Navigation apps like Waze leverage user data and intelligent transportation systems (ITS) to provide real-time updates, helping drivers avoid construction and other traffic congestion. Does MDOT have its own advanced technologies and services to enhance these platforms and keep Michigan drivers safe and on the move?
MDOT utilizes a variety of methods to reach out to our citizens to provide traveler information. Drivers can access our Mi-Drive link for detailed information regarding construction projects, etc. Our traffic operations centers post information for incidents and rerouting on our dynamic message signs located on our freeway system.
This 2018 Waze beacon, on display in Collecting Mobility through January 22, 2022, eliminated dead spots in GPS navigation by placing battery-powered beacons in tunnels where GPS satellite signals couldn't reach. / THF188371
As vehicles and roadways transition to the future state of connectivity, there will continue to be many vehicles on the road that are not equipped with these technologies. How will the new systems accommodate older or non-connected vehicles?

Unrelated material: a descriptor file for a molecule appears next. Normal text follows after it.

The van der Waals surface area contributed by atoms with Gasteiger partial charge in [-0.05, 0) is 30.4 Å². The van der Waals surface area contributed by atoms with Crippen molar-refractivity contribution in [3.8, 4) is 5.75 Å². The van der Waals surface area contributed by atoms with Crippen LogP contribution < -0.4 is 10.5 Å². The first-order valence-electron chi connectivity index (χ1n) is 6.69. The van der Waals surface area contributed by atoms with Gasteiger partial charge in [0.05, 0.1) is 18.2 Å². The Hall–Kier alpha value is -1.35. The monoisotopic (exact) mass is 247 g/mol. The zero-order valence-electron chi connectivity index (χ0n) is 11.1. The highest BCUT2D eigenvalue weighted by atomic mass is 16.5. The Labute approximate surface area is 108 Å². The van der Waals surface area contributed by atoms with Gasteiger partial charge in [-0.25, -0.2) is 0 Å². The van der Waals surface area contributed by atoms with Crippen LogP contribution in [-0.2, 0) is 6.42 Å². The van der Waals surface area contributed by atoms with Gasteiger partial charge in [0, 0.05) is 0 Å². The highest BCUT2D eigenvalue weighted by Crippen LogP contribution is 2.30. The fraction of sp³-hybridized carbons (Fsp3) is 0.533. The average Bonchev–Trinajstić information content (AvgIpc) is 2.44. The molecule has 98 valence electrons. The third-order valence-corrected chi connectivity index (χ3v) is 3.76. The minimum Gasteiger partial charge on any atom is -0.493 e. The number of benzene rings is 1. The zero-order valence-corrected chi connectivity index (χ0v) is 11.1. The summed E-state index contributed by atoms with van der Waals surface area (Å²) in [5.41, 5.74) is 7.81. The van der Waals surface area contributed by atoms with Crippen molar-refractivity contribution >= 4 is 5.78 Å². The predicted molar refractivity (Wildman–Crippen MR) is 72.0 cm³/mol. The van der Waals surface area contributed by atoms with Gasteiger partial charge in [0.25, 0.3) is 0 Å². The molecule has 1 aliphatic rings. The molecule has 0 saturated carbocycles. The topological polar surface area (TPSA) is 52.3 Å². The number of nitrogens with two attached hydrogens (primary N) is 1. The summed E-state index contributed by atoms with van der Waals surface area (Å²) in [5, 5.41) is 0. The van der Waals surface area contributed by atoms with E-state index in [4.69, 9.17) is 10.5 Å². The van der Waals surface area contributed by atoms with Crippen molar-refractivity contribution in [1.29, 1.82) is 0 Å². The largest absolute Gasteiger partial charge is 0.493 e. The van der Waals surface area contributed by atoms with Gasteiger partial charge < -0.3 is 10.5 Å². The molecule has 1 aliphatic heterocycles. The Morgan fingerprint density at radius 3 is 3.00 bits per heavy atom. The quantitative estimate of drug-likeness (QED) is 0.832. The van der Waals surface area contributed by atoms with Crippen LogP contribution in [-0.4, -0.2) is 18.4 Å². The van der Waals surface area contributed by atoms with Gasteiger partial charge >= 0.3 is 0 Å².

MDOT works with industry partners on that transition, and as new technologies are implemented, we are always considering the users and amount of saturation for vehicles to take advantage of them. For example, MDOT provides information on our dynamic message boards, and we can also provide that information into connected vehicles. It would be difficult to remove those dynamic message signs currently, as the number of connected vehicles on the road today is not high enough. The technologies will become more prevalent as drivers get new vehicles and aftermarket technologies are implemented on older vehicles. Systems already exist on vehicles coming off the assembly line that are improving safety, such as blind spot and forward collision warnings, and adaptive cruise control.